Update: Dawn.com invites its readers to be a part of its first ever Global Blog and share their experiences by blogging in real time.
No matter where you are, just as long as you’re tuned in to the live coverage of the ICC Cricket World Cup 2011 India vs Pakistan semi-final, here is your chance to provide your analysis, set the field, live commentate, share pictures and videos, predict the outcome of the match and have your say as Pakistan takes on India in what promises to be a cracking showdown.
For details visit Live: Pakistan vs India
The prospect itself is so hot that it does not require you to employ the art of phrasing and utilise your gift of gab in order to have your say, but have your say you must because its Pakistan versus India and the cricket fever doesn’t get any hotter than this! This is exactly why we at dawn.com would like to invite you to have your say and let it out your way regarding the biggest event, need I say, bigger than the World Cup final that the cricket crazy world is about to witness.
You can send us your critical analysis in the form of a blog post (firstname.lastname@example.org) or shout out in a comment. You can also tweet at us @dawn_com or leave your comments on our Facebook page and we will feature it here along with all the other contributions from our readers. We’ll be challenging our own producers to come up with interesting content on the epic event to be held in the near future but we want you to have your say as well. Compose a song, make a webcam video cheering your team, or send us an audio visual slideshow! Do something and we’ll put it up for the world to see.
The internet has become an intense driving force in modern times as recent events have shown. Fuelled by the voices of the online population, this time around Pakistan vs India is bigger than ever! So, don’t miss out on this opportunity to have your say, your way, and let it rip. However, we do advise you, for the sake of “good sportsmanship” to refrain from the “free and frank exchanges of views on female relatives” which has always been an essential part of the India-Pakistan rivalry, as alluded to by Cricinfo.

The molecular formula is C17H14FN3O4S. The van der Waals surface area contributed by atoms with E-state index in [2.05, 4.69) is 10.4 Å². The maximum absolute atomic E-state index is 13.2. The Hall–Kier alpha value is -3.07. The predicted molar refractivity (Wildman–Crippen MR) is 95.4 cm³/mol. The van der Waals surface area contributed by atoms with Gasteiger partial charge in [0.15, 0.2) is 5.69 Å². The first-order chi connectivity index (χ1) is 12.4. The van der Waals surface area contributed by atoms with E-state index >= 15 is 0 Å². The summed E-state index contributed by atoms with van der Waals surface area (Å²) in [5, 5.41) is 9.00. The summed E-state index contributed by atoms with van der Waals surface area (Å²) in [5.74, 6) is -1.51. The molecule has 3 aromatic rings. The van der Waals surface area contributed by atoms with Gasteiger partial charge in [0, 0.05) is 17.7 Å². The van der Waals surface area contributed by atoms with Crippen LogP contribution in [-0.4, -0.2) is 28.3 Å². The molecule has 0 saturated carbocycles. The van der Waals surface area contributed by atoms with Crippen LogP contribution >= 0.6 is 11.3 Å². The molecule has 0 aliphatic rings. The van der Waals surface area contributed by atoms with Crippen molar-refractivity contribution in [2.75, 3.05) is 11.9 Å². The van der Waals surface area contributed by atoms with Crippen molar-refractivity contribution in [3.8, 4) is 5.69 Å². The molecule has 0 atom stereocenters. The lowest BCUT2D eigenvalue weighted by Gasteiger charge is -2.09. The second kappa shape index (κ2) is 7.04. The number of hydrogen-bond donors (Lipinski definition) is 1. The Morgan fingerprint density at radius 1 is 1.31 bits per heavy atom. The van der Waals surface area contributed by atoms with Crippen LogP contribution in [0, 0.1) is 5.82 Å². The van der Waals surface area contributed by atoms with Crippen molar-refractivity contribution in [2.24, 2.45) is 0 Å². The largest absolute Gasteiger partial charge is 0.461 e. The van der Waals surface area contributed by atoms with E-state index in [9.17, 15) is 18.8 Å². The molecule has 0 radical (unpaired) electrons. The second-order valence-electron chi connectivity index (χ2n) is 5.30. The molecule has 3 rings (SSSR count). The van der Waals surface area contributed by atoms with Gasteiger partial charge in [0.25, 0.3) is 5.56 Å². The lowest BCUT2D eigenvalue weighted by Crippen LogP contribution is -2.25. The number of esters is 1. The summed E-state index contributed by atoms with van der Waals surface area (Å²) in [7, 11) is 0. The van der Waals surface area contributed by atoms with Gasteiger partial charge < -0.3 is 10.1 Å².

P.S. Our friends from across the border are equal contributors to debates on our website, so let us be insightful towards content vouching India triumphing over Pakistan and not forget that as fans, what we’re really celebrating is the spirit of cricket.
P.P.S. The winner of this competition (it’s not really a competition, it’s just an opportunity for you to rant out whichever way you want) will get the chance to watch the Pakistan vs India Semi-Final of the ICC World Cup 2011 live on our competitor’s television channel!
The views expressed by the reader comments do not necessarily reflect the views and policies of the Dawn Media Group.
Latest Blogs on Cricket
Taimur Sikander says, “This is what Pakistan’s Interior Minister Rehman Malik had to say about the Pakistan-India semi-final on March 30: “I had given a warning yesterday (Sunday) that there should be no match fixing. This time I am watching it very closely. If any such thing happens, we will take action,” Malik told reporters in Karachi Monday.
“They should continue the practice and go to bed early, rise up according to their schedule and dedicate themselves to the game for Pakistan,” he added.
Mr Malik, we are also watching you very closely. Go to bed early, eat your cereal and focus on your job.